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Lee says putting yips could have ended Minjee's career

3 minute read

Newly-crowned Australian PGA Championship winner Min Woo Lee has revealed how a dose of the dreaded putting yips caused her form to slump.

MIN WOO LEE . Picture: Matt King/Getty Images

Min Woo Lee has unwittingly let the cat of out the bag by revealing the reason behind his superstar sister's shock form slump after the most glittering year of her career.

After sharing fourth place at the Women's British Open two months on from claiming a second major title at the 2022 US Open, Minjee Lee missed three straight cuts and failed to finish in the top 30 in 10 LPGA Tour events.

For one of the most consistent golfers on the planet, Lee's fall from grace was as spectacular as it was sudden.

Pundits attributed the dip to fatigue after a glorious but gruelling two-title season that also yielded the Perth prodigy majors player-of-the-year honours and a rise to world No.2.

But now Min Woo has revealed Minjee's funk was down to despairing putting woes that could have been career-ending.

The 25-year-old let the secret out after conceding he's still very much the sideshow in golf's most dazzling sister-brother double act, even after a commanding Australian PGA Championship triumph.

His victory at Royal Queensland was his second in four starts after he also won last month's Macau Open.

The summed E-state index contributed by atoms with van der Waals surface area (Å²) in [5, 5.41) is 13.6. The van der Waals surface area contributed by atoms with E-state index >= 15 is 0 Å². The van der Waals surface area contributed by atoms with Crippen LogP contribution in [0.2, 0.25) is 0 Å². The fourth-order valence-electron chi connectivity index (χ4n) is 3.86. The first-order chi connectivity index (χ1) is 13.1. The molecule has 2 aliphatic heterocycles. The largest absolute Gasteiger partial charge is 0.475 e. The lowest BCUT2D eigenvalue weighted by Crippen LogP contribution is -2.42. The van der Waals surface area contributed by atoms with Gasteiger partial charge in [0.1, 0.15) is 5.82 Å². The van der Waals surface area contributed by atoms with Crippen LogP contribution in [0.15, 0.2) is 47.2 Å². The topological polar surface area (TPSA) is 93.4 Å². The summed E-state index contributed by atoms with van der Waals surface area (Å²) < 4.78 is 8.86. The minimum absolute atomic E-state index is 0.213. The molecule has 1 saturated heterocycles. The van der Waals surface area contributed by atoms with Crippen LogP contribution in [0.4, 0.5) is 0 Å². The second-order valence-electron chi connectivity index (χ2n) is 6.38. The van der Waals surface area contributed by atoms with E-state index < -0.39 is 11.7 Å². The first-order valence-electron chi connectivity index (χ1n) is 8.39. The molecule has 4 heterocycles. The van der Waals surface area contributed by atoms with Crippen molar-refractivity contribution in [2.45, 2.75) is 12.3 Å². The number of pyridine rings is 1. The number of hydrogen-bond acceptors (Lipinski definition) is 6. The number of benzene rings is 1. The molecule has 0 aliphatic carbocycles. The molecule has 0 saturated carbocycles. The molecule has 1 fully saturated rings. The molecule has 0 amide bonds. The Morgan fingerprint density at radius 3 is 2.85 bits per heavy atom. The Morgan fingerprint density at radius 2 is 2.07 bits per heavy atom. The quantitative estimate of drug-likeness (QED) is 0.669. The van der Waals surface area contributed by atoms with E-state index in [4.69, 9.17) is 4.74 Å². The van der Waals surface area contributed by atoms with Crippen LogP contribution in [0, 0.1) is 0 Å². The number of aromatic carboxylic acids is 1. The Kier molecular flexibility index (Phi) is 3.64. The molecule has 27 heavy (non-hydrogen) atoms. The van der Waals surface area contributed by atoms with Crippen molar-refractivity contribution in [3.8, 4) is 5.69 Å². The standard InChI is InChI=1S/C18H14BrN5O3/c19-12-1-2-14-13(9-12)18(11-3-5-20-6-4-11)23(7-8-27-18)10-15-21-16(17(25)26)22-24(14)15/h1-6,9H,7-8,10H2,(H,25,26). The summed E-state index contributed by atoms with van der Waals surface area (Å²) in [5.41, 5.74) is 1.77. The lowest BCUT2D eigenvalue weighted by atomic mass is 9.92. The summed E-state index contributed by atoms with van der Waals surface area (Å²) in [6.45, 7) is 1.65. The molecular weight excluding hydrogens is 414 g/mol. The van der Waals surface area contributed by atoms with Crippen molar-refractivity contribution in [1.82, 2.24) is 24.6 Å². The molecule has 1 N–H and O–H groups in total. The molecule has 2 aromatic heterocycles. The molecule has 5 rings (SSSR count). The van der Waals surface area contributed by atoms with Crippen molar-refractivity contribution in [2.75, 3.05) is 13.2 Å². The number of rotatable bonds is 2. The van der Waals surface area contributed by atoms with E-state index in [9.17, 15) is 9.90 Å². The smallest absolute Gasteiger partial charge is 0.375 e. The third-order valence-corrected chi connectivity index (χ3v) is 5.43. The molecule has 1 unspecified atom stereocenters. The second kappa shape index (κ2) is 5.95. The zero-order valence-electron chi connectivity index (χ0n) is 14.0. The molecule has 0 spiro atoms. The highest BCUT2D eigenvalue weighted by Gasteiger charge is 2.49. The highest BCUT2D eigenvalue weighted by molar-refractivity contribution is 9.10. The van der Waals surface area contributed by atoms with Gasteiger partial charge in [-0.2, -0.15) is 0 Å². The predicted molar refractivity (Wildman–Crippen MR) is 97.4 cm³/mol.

Minjee also won twice in four starts before rounding out another two-title season with a tie for eighth at the prestigious elite Tour Championship in Florida.

"It's funny because every time I win it seems like next week she wins," Lee said, ahead of this week's Australian Open in Sydney where the WA siblings are among the headline acts.

"So if you guys want to put some money on my sister winning next week, you'll probably win.

"It's cool. If I win next week or she doesn't win, it will be nice to have that (family bragging right) for the Christmas and for the New Year's break, have it for a few weeks, that will be nice.

"But I'm obviously trying to be as good as I can and she's one of a kind. She's a really great golfer and she's not slowing down.

"She knows she slowed down early in the year but she's found a way to win again (after) near career-ending kind of putter yips and now she's slowly overcoming that."

Lee admitted in the afterglow of his fourth professional win on Sunday that he covets the world's top ranking.

He climbed to a career-high No.38 on Monday but knows he has a battle beating the fifth-ranked Minjee to the summit.

But he's also not bothered.

"It's pretty special to see that hard work really happens. That's not a secret to anyone. She's always worked hard and hopefully I can follow in her footsteps and keep winning tournaments," Lee said.

"Everyone knows she's good and I'm slowly becoming a name for myself. The social media presence has been amazing and everywhere I go, it doesn't matter where, I've gotten support, which is fantastic.

"Even the small countries. I tell myself to just keep playing golf and it's nice to have a sister that plays really well. Sometimes a lot of people think it's bad, but I think it's amazing.

"I'd rather her play good than bad. So I'm proud of her and the family and hopefully I can keep going."

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